It’s been bad more than good over the years.
It started with an infamous spinning wheel to determine who would select Gilbert Perreault in the 1970 NHL Entry Draft in Montreal.
The wheel was numbered 1 through 13. The Canucks would get the first pick if the wheel stopped between 1 and 6. The Sabres would win the right to select first if the wheel landed between 8 and 13. If the wheel stopped on 7, they would spin again.
When NHL President Clarence Campbell spun the wheel and then called out “one” the Canuck draft table erupted. Buffalo General Manager Punch Imlach asked Campbell to look again. The eyes of the 65-year-old league executive had failed him as the wheel had stopped at 11.
Buffalo had won the right to pick first.
They drafted Perreault, who would enter the Hockey Hall of Fame in 1990 after racking up 1,326 points in 1,191 games as a Sabre. Vancouver then chose Dale Tallon, who would last three seasons as a Canuck.
And so it began.
The spinning wheel is long gone — having been replaced by a system using ping pong balls that only an MIT grad can figure out — but even with that method in place, the ping-pong ball has never come out at just the right time to secure the Canucks that elusive number one pick.
When talking about Canuck Luck you have to mention a couple of gut-wrenching game seven losses in the Stanley Cup Finals – one which includes Nathan LaFayette hitting a post, the other watching the Canucks blow a 2-0 series lead by losing four of the last five games to Boston including game seven on home ice.
If you’re a glutton for punishment, you can add trading away a future Hall-of-Famer in Cam Neely or Calgary’s Joel Otto kicking in the puck for a series-winning OT goal in 1989. There are more examples we could draw from, but we’re limited in space.
The latest chapter isn’t as grand but nonetheless involves Bo Horvat and J.T. Miller.
It’s been recently reported that the Canucks are now exploring trade options with their captain before he hits free agency.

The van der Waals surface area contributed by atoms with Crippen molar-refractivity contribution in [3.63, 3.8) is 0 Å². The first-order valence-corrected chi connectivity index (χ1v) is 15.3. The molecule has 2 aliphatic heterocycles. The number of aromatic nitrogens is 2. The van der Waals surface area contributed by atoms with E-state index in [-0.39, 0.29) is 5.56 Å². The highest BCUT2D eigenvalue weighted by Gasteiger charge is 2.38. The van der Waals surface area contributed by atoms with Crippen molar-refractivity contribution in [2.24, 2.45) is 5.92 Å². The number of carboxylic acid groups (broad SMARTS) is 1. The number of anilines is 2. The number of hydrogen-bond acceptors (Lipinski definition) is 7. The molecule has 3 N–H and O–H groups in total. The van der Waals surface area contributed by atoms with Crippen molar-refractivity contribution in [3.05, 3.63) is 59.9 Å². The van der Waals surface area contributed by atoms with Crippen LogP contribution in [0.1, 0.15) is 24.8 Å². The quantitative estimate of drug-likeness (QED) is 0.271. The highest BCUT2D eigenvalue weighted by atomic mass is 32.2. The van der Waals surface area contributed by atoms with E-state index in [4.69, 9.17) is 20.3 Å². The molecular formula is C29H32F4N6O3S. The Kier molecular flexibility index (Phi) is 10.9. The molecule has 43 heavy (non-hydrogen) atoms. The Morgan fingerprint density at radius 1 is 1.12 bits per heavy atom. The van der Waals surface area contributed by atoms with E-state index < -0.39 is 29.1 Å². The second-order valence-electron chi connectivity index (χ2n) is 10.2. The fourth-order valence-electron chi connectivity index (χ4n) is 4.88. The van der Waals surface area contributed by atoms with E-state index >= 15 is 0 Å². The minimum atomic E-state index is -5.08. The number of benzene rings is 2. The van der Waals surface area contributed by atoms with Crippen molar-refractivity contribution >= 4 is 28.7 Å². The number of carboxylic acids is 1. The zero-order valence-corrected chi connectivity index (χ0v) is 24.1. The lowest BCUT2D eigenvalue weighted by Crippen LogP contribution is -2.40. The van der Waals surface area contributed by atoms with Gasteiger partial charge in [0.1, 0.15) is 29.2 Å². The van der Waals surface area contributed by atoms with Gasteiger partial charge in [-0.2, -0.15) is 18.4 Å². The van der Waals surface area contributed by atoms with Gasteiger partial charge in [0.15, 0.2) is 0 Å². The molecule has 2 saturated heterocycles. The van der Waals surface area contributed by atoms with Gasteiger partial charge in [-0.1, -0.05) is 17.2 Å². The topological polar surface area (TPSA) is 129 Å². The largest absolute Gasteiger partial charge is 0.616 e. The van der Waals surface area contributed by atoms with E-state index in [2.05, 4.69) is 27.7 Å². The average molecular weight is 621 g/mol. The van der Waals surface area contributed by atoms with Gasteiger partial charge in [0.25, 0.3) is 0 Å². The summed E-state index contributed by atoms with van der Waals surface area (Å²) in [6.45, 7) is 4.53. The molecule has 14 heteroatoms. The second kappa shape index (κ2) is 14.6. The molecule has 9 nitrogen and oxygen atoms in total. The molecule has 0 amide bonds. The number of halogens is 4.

The irony of all this is that the decision to move on from Horvat was basically made on Sept. 5. It was on that day that Vancouver re-signed Miller to a seven-year, $56-million contract.
With the organization being up against the salary cap, it had to chose between Miller or Horvat as keeping both would have been a luxury.
The Canucks decided to invest in Miller.
The approach was commendable as there would still be a somewhat small chance that the Canucks could fit Horvat under their salary cap.
One small problem: with 20 goals in 28 games, the asking price on Horvat has gone though the roof, especially after the Dallas Stars signed Roope Hintz to an eight-year contract worth $67.6 million with an AAV of $8.45 million.
The 26-year-old Hintz may have a higher ceiling as a goal scorer than 27-year-old Horvat but he doesn’t have anywhere near the resume that Horvat has.
CHEK TV’s Rick Dhaliwal has reported that the Canucks have given their best offer to Pat Morris, the agent for Horvat, with the team’s offer coming in the $7 million-plus range per season while the agent is seeking a number well over eight.
With the possibility of re-signing Horvat slim, the Canucks are now working the phones looking to move him before the NHL trade deadline on March 3.
So, you ask, what does all of this have to do with Canuck Luck?
In case you are wondering, Miller’s previous best output was 72 points in 2019-20. The Canucks re-signed him after a career best 99-point season last year. Horvat’s been a perennial 20-goal scorer who potted a career high 31 goals last season. This year, he’s on pace for a 59-goal campaign.
Two key players with expiring contracts and both have career years to bolster their value at just the right (wrong) time.
Just call it another example of Canuck Luck.
Veteran B.C. sports personality Bob “the Moj” Marjanovich writes twice weekly for Black Press Media. And check out his weekly podcast every Monday at Today in B.C. or your local Black Press Media website.